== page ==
County committee hands jail break to five cities
Members of the Kent County Finance Committee gave the cities of Grand Rapids, Kentwood, Walker, Wyoming and Grandville a 25-percent reduction on the arrest-processing fee and the daily charge for housing their arrestees at the county jail.
Even though Tuesday's tally was unanimous, it was also a reluctant vote.
"We're negatively affecting our financial position. It's another impact to the bottom line of our budget," said Commissioner Harold Voorhees, a past mayor of Wyoming.
"Why shouldn't the cities pay that cost? I don't get it," said Commissioner Jim Talen.
County Administrator and Controller Daryl Delabbio estimated the fees reduction would cost the county about $600,000 this fiscal year, a year that had the general operating fund losing $2 million before the cuts to the cities. That fund provides 45 percent of the jail's $38 million annual budget, while the per-diem charges comprise 7 percent of that budget.
The reduction would lower the daily housing charge to the cities from $47.80 to $35.85 and the one-time processing fee from $20.80 to $15.06. Data from the Kent County Sheriff shows the core cities were responsible for 66 percent of the arrestees sent to the county jail in 2007 and the total bookings for that year were 29,034.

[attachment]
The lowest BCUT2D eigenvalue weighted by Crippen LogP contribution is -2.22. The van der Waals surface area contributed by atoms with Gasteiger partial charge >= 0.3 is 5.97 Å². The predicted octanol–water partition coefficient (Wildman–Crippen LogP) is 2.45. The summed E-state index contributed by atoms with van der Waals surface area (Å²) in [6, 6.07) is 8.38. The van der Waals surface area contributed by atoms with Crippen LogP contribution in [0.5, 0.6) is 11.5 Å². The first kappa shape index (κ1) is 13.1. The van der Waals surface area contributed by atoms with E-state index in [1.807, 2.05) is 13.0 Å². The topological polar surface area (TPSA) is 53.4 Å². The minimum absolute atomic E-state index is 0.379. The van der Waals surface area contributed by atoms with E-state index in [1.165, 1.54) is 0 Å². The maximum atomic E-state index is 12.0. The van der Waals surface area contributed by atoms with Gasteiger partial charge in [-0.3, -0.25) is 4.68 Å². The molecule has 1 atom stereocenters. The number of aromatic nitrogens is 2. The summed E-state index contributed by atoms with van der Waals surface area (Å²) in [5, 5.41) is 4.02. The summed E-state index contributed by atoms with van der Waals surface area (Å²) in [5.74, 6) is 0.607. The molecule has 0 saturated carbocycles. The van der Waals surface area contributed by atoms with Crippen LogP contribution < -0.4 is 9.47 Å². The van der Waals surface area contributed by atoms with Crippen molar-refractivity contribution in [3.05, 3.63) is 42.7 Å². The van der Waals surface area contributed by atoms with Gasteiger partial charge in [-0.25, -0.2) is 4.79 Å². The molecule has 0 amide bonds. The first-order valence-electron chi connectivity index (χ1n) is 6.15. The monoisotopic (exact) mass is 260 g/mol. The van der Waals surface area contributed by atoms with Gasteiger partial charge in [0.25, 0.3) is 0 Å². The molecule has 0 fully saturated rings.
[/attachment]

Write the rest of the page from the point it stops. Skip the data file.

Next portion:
"I think you recognize this is an imperfect compromise. The five cities are important partners for us," said Commissioner Dean Agee, also chairman of the Finance Committee.
The full board of commissioners will take up the issue on Thursday.
In a somewhat related matter, committee members waived the $10 fee the county collects for issuing birth certificates for inmates released from the jail. The idea behind the waiver is to cut down on recidivism as proving those who are reentering society with a birth certificate will make it easier for them to find work and a place to live if they have proper identification.
"This is a very inexpensive way to do this. We are looking at other counties to do this also," said Chief Circuit Court Judge Paul Sullivan. "(Getting ID) is not as easy as it used to be due to Homeland Security requirements."
"They need to know that the system is giving them a little extra push," said James Vaughn, county commissioner.
If the county waives the fee, it could relinquish up to $5,000 a year in revenue.
County commissioners will vote on the waiver issue next month.